Though cut off from key markets, the pressure to keep farming is strong. But with restrictions on water use and land, what farmers produce often fails to match the lower cost or higher quality of what Israel supplies to the Palestinian stores.
Palestinian agriculture represented just 6% of gross domestic product in 2010 from 13.7% in 1994, the World Bank said.
The Palestinian statistics bureau said where the sector employed 22% of the workforce in 1994, now it employs just 12.7%.
"Palestinian farmers are fighting a daily, losing battle against Israeli restrictions on land and water," Palestinian Minister of Agriculture Walid Assaf said.
In a report issued this month, a United Nations agency said the "impact of the Israeli occupation on the productive base of the Palestinian economy, and especially its once-flourishing agriculture, has been devastating.
"The economy has lost access to 40% of West Bank land, 82% of its ground water, and more than two-thirds of its grazing land," said the UN trade and development agency, UNCTAD.
Under the Oslo Accords, Israel controls more than 80% of West Bank water resources. International aid groups say it is much more generous in distributing the water to its own citizens than the Palestinians, who claim not just the territory, but also the underground aquifers, for themselves.
The direct result of this is easily visible. While fruit orchards north of the city of Hebron, are parched as they rely only on scarce rainfall, a settler farm across the way is lined with black pipes for regular hosing, allowing for faster growth. Lush green, the rows of fruit trees were all picked months ago.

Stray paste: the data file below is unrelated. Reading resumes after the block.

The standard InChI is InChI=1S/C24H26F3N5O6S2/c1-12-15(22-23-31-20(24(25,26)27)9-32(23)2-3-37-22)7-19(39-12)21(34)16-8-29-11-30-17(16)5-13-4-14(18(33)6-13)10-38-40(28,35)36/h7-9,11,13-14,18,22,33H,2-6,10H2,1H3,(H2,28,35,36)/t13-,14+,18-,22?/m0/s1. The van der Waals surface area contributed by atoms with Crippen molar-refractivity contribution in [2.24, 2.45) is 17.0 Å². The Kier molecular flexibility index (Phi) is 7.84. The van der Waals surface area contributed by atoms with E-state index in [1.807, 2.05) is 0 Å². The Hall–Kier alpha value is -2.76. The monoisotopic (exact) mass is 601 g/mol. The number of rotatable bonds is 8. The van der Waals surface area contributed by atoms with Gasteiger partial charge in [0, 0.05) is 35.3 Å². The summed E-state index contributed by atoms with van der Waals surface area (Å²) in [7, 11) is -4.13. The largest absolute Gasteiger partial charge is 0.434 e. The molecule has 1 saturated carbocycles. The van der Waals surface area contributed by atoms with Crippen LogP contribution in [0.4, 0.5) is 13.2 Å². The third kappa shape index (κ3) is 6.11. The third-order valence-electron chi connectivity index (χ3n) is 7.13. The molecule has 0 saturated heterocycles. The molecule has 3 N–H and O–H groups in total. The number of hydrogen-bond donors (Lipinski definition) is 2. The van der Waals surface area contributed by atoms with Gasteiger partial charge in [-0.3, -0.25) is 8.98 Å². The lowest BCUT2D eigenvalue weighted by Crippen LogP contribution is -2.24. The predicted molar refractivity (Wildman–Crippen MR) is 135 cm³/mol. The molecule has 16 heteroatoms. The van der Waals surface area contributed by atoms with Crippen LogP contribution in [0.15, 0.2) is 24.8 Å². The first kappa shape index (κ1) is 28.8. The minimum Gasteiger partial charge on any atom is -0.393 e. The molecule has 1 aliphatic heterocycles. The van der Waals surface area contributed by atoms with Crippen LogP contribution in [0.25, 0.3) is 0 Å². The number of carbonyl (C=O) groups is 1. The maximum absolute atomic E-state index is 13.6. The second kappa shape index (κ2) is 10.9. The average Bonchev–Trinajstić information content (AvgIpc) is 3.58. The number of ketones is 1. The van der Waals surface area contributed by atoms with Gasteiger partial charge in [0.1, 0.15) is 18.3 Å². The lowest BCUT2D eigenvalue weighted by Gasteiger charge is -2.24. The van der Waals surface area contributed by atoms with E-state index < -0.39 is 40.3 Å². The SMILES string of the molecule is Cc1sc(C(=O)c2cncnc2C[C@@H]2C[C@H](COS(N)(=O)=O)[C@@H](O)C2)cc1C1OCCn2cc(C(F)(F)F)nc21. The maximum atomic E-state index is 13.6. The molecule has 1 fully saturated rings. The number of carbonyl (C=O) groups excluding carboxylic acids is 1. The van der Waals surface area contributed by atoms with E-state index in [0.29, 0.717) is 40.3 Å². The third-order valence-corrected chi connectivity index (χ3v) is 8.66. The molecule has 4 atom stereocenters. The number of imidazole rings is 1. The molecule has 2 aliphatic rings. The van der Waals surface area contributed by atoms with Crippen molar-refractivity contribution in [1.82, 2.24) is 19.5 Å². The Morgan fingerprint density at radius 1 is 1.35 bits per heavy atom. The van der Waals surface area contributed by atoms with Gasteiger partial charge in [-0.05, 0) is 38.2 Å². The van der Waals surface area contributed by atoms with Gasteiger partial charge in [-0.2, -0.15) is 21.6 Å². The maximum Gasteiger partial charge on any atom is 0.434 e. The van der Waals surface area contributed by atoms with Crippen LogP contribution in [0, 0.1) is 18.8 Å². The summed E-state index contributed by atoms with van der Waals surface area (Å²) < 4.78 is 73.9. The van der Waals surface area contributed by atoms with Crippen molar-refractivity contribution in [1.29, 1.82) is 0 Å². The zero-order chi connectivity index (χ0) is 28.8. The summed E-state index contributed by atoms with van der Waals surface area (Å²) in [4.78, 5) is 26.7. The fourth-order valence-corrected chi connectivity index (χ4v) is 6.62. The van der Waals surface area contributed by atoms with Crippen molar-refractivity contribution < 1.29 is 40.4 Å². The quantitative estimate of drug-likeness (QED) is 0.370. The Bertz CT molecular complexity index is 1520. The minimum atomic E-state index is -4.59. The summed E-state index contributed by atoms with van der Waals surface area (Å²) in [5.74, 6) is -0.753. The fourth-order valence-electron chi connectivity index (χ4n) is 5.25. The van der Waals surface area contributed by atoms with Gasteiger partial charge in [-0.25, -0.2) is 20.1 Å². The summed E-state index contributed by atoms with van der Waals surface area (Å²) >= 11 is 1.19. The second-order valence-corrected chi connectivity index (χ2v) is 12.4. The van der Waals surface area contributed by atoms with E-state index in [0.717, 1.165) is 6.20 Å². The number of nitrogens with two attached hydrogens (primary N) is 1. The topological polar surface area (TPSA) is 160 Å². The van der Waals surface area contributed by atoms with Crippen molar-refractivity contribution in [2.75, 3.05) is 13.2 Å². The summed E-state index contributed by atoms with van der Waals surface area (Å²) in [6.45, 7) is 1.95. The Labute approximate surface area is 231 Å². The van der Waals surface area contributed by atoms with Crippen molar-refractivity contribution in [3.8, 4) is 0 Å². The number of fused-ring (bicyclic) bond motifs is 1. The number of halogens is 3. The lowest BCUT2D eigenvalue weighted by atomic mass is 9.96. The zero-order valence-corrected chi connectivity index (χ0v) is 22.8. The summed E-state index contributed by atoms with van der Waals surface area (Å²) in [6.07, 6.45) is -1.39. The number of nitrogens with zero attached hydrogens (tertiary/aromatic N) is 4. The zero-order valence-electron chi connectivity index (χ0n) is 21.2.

Palestinian farmers in most West Bank areas cannot drill new wells without Israeli permission – something European Union diplomats say hardly ever happens.
Israel says it is already giving Palestinians more water than was agreed in the 1994 interim Oslo peace accords. They say a definitive division of resources can only be decided in a final peace deal – something that has proved elusive in years of mutual recrimination and missed chances.
Tied to the past
Israeli agriculture experts say the Palestinians could do much more with their land if they adopted modern farming methods including using "drip technology" and modern fertilizers, but again Palestinians counter that it comes down to ample water supplies and unrestricted access to imports.
The locals certainly receive little help or encouragement from the Palestinian Authority, which exercises limited self-rule in the West Bank.
It allocates a mere 1% of its budget to farming, despite the sector's importance. In a speech aimed at ending recent protests against tax hikes, Prime Minister Salam Fayyad this week promised to do more for the sector.
Farmers also say they are denied access to some of the West Bank's most fertile land, especially in Area C, which includes the Jordan Valley and is controlled by the Israelis.
Rights group Peace Now says Israel has declared 25,000 acres, or 16%, of the West Bank as "state land" since 1967 and annexed it to settlements. Other areas are still under scrutiny.
Palestinian farmers also say Israel restricts the entry of West Bank produce to key markets, namely Jerusalem, once the commercial center for Palestinians.
All produce destined to Israel or for export must through Israeli checkpoints and subject to lengthy checks and procedures, significantly increasing production costs and decreasing profitability.
Palestinians imported $72.2 million worth of fruit and vegetables from Israel in 2010, while their own farmers exported just $2.92 million of their produce and often labored to sell it at home, official local statistics show.
With the sector beset by so many problems, it is little wonder that many farmers are throwing in the towel.